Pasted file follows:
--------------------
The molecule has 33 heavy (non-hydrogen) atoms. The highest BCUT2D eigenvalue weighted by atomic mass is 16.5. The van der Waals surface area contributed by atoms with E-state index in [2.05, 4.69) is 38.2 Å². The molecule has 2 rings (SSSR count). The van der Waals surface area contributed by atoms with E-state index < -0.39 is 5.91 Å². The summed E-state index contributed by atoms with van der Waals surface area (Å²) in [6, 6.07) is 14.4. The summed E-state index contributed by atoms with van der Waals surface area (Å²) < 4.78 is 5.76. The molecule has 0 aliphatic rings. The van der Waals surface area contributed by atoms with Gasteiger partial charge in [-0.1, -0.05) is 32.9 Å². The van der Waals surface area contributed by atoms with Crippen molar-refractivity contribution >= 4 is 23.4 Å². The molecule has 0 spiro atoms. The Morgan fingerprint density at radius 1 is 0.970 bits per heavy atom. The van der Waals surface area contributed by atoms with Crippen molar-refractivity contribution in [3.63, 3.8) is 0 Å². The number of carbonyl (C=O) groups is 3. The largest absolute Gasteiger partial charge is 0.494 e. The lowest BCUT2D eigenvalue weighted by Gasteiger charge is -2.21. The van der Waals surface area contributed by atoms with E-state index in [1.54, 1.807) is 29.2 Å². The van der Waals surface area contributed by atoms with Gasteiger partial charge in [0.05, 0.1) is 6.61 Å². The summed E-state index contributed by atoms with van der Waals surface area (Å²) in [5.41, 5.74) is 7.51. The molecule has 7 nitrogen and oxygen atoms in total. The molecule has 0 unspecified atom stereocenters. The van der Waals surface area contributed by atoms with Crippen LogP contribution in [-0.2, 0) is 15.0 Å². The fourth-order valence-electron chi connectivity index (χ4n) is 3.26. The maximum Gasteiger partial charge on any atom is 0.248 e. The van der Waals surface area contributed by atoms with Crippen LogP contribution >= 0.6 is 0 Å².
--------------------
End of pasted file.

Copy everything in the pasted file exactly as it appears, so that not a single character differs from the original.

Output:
The molecule has 33 heavy (non-hydrogen) atoms. The highest BCUT2D eigenvalue weighted by atomic mass is 16.5. The van der Waals surface area contributed by atoms with E-state index in [2.05, 4.69) is 38.2 Å². The molecule has 2 rings (SSSR count). The van der Waals surface area contributed by atoms with E-state index < -0.39 is 5.91 Å². The summed E-state index contributed by atoms with van der Waals surface area (Å²) in [6, 6.07) is 14.4. The summed E-state index contributed by atoms with van der Waals surface area (Å²) < 4.78 is 5.76. The molecule has 0 aliphatic rings. The van der Waals surface area contributed by atoms with Gasteiger partial charge in [-0.1, -0.05) is 32.9 Å². The van der Waals surface area contributed by atoms with Crippen molar-refractivity contribution >= 4 is 23.4 Å². The molecule has 0 spiro atoms. The Morgan fingerprint density at radius 1 is 0.970 bits per heavy atom. The van der Waals surface area contributed by atoms with Crippen molar-refractivity contribution in [3.63, 3.8) is 0 Å². The number of carbonyl (C=O) groups is 3. The largest absolute Gasteiger partial charge is 0.494 e. The lowest BCUT2D eigenvalue weighted by Gasteiger charge is -2.21. The van der Waals surface area contributed by atoms with E-state index in [1.54, 1.807) is 29.2 Å². The van der Waals surface area contributed by atoms with Gasteiger partial charge in [0.05, 0.1) is 6.61 Å². The summed E-state index contributed by atoms with van der Waals surface area (Å²) in [5.41, 5.74) is 7.51. The molecule has 7 nitrogen and oxygen atoms in total. The molecule has 0 unspecified atom stereocenters. The van der Waals surface area contributed by atoms with Crippen LogP contribution in [-0.2, 0) is 15.0 Å². The fourth-order valence-electron chi connectivity index (χ4n) is 3.26. The maximum Gasteiger partial charge on any atom is 0.248 e. The van der Waals surface area contributed by atoms with Crippen LogP contribution >= 0.6 is 0 Å².